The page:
The New in Practice Committee (NIPC) developed the following resources to aid pathologists who are transitioning from residency to the workforce. This section includes articles written by NIPC members drawn from their firsthand experiences as new-in-practice pathologists, resources to help you with your transition from residency to fellowship, and resources to help you establish your career base once you’ve made it through the transition.
Advice from the Members of the NIPC
The following articles were developed by members of the NIPC, fellow new-in-practice pathologists who are intimately familiar with the challenges faced by someone in your position.
- Being the New-in-Practice Kid on the Hospital Block; Lauren King, MD, FCAP
- Changing Jobs: Finding the Right Fit; Nicole Riddle, MD, FCAP
- Building Relationships with Your Clinician Colleagues; New in Practice Committee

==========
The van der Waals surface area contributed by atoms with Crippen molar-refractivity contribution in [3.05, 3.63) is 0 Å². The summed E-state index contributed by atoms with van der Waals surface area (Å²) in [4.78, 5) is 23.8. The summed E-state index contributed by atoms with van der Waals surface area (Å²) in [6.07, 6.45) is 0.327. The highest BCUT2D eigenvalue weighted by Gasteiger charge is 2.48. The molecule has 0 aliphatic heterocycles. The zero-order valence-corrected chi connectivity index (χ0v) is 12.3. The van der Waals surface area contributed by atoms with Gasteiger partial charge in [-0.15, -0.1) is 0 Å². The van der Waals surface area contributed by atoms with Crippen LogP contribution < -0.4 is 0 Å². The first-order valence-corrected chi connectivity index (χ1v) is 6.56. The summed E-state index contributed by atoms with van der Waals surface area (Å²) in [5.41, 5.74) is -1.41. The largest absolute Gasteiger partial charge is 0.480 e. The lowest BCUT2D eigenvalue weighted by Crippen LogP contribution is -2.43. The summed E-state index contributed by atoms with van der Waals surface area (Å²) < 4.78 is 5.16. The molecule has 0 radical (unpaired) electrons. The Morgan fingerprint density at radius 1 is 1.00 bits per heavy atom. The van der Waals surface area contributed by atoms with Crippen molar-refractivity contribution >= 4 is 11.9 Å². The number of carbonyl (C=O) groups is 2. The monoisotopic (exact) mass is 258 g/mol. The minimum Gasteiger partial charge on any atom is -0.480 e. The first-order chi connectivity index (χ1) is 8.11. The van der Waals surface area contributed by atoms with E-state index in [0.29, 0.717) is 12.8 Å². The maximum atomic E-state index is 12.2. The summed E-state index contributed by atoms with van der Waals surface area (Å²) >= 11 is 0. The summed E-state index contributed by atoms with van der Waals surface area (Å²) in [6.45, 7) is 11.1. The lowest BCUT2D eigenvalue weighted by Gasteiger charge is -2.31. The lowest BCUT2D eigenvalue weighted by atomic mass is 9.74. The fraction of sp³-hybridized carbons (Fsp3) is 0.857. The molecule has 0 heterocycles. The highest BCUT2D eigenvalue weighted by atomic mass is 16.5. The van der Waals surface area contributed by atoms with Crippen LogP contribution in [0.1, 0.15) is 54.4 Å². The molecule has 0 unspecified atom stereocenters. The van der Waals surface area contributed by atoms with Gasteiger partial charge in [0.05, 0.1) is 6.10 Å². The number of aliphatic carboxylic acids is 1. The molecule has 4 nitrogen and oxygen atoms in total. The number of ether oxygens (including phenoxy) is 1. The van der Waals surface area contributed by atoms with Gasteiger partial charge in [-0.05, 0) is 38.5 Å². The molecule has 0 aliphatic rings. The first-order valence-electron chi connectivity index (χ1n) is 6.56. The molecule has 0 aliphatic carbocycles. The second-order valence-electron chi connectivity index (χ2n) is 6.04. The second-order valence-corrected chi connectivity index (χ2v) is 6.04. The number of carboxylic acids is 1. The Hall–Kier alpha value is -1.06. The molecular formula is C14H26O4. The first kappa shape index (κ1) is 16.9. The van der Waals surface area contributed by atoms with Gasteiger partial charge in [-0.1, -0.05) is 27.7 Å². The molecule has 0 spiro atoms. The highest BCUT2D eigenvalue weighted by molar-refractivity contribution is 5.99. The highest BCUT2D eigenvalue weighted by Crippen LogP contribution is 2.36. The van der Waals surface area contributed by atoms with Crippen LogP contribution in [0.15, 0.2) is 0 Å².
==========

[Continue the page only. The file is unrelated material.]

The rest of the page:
- Cautionary Tales of the New in Practice; Guest contributor Geoffrey A. Talmon, MD, FCAP and the New-in-Practice Committee
- Mistakes Happen—How to Recover and Move On; New in Practice Committee
- Building Relationships as a Millennial Pathologist; New in Practice Committee
- How I Found my First Pathology Job; Angie Foster, MD, FCAP
- Addressing the Admin-related Work My New Colleagues Assumed I Would Know; Steven C. Cordero, MD, FCAP
- Helpful Hints for New-in-Practice Pathologists; Stanley J. Robboy, MD, FCAP
- What you Should (and Shouldn’t) Do When Starting Your New Pathology Job; Nicole Riddle, MD, FCAP
- You've Signed Your Contract as a New-in-Practice-Pathologist: Now What?; Richard Owings, MD, FCAP
Your Transition to Work
The transition from residency to full-time employment can feel like a sink-or-swim moment for many pathologists. Learn how to improve your communication skills, confidence, and work-life balance as you work through this critical epoch in your career.
Establishing Your Career Base
These resources address the time after you’ve made the transition to the workforce and are looking for ways to establish a viable and thriving career. During this period, you are refining your skills, growing your reputation, and widening your network, all while responding to, and advocating for, the ever-changing landscape of pathology.
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